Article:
In discussing the topic, Jeremy Kelly-Bakker brought up the importance of agile, intelligent data sets – and the need to get AI “right” before it’s implemented.

“Data sets that are going to respond to input from the player – a big thing is going to be curating those, so they are able to appropriately observe deteriorating mental health or addiction … I feel that there is a real danger for the facsimile of human interaction that it can offer,” Kelly-Bakker said.

“The challenge we face is that this technology is moving so fast,” Ron Curry said. As part of IGEA, he works daily to advocate for the video games industry, and to inform government on its successes and challenges.

“Generally, the people who are making the rules aren’t moving that fast … There’s some real challenges around who’s controlling what the future looks like, and what job we all have of providing the education and the comfort to people, so we don’t get that backlash.”

There is a viable future in AI – but one that requires significant finesse.

Changing reality

Beyond AI, the panel also focussed on the proliferation of other, newer video game creation technologies – virtual reality (VR), augmented reality (AR), and mixed reality (MR). Despite entering maturity with lukewarm enthusiasm overall, the panel shared the belief that the technology still has the potential to be transformative, with the right application.

“The most immersive way to tell a story is video games,” Curry said. “I think when you overlay AR/VR over the top, that way we can have a deeper, immersive experience.”

assassin's creed nexus gameplay vr
Assassin’s Creed Nexus VR transports players into the world of Assassin’s Creed.(Image: Ubisoft)

Ah Chee was particularly enthusiastic about the potential of AR to cross cultural barriers, and allow people to understand language in real time – to connect people through a virtual world. Like AI, however, there are still barriers to ideal implementation: form factor, price, and the awkwardness of virtual reality headsets.

“It’s just the alienation of having a device [strapped to your face] – face-to-face contact is a really big issue that people have. Until we can somehow bridge that gap … it’s going to be a hard time for people to adapt to using the technology,” Ah Chee said.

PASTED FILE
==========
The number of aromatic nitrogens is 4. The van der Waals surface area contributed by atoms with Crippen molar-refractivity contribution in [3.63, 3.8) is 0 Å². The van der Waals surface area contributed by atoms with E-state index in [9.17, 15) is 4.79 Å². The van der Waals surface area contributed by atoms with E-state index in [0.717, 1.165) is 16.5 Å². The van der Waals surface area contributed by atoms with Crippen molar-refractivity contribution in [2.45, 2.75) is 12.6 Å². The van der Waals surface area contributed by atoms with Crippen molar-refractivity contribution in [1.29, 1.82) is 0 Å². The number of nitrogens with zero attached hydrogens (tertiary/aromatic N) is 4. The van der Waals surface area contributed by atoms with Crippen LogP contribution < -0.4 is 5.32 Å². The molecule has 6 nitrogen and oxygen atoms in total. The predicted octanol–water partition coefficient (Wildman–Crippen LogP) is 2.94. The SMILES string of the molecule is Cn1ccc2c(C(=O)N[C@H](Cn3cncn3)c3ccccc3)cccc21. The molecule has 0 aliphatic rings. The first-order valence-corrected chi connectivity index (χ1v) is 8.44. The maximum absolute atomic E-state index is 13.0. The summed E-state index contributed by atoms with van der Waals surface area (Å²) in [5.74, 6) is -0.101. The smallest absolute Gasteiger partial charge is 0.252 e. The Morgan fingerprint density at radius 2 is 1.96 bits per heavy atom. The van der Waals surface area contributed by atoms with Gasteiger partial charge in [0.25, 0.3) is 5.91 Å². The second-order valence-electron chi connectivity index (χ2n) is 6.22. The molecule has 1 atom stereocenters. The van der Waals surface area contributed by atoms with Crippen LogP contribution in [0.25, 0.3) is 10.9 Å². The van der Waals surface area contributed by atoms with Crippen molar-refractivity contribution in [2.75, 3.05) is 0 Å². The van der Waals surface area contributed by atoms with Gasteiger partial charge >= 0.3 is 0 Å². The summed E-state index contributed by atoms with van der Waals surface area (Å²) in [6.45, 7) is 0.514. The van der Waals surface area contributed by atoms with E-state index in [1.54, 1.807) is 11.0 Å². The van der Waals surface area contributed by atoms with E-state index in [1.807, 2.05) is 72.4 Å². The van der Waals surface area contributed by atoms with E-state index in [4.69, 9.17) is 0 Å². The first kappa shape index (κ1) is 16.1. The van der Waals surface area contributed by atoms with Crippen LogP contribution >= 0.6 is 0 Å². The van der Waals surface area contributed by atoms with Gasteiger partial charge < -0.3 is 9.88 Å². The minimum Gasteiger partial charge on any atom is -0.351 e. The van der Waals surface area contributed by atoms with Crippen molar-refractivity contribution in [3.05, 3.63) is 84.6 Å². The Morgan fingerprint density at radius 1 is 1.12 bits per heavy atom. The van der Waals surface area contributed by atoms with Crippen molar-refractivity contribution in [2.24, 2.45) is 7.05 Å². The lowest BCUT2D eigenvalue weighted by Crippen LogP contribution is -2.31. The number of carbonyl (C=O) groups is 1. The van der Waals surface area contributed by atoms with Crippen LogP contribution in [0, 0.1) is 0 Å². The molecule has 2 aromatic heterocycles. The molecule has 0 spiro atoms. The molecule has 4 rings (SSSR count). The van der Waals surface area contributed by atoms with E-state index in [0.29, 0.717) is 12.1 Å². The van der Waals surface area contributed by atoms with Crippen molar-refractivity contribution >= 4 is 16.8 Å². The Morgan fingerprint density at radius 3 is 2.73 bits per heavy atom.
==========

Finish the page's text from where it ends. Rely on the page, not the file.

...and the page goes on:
Once these barriers are addressed, a brighter and more immersive future is possible.

“The idea is that [with these technologies] you are genuinely in the world, in a truly physical, embodied way,” Ryan said. “You move around, it moves in the world. Other people see those movements. You’re in a very real virtual space, in a way that feels real, and feels physical. It’s socially connected.”

Long strides have been made in the space, to create those immersive virtual worlds, but there are many steps until the technology is accessible and approachable for everyone.

Looking beyond

For now, discussions held about the potential for future technologies to change video games and their immersion are pure speculation – but the reality is that change will come, and it will be technology like AI and virtual reality that will most have an impact on the industry.

While both have significant hurdles to ethical and well-designed implementation – barriers to access, legality, and social acceptance, for a start – as these technologies progress, we’re likely to see them become a larger and more influential part of our every day lives, and our game playing habits.

Questions remain, but as the developers and advocates at SAGE 2024 made clear, these technologies are set to have a major impact on our future.

Leah J. Williams is a gaming and entertainment journalist who's spent years writing about the games industry, her love for The Sims 2 on Nintendo DS and every piece of weird history she knows. You can find her tweeting @legenette most days.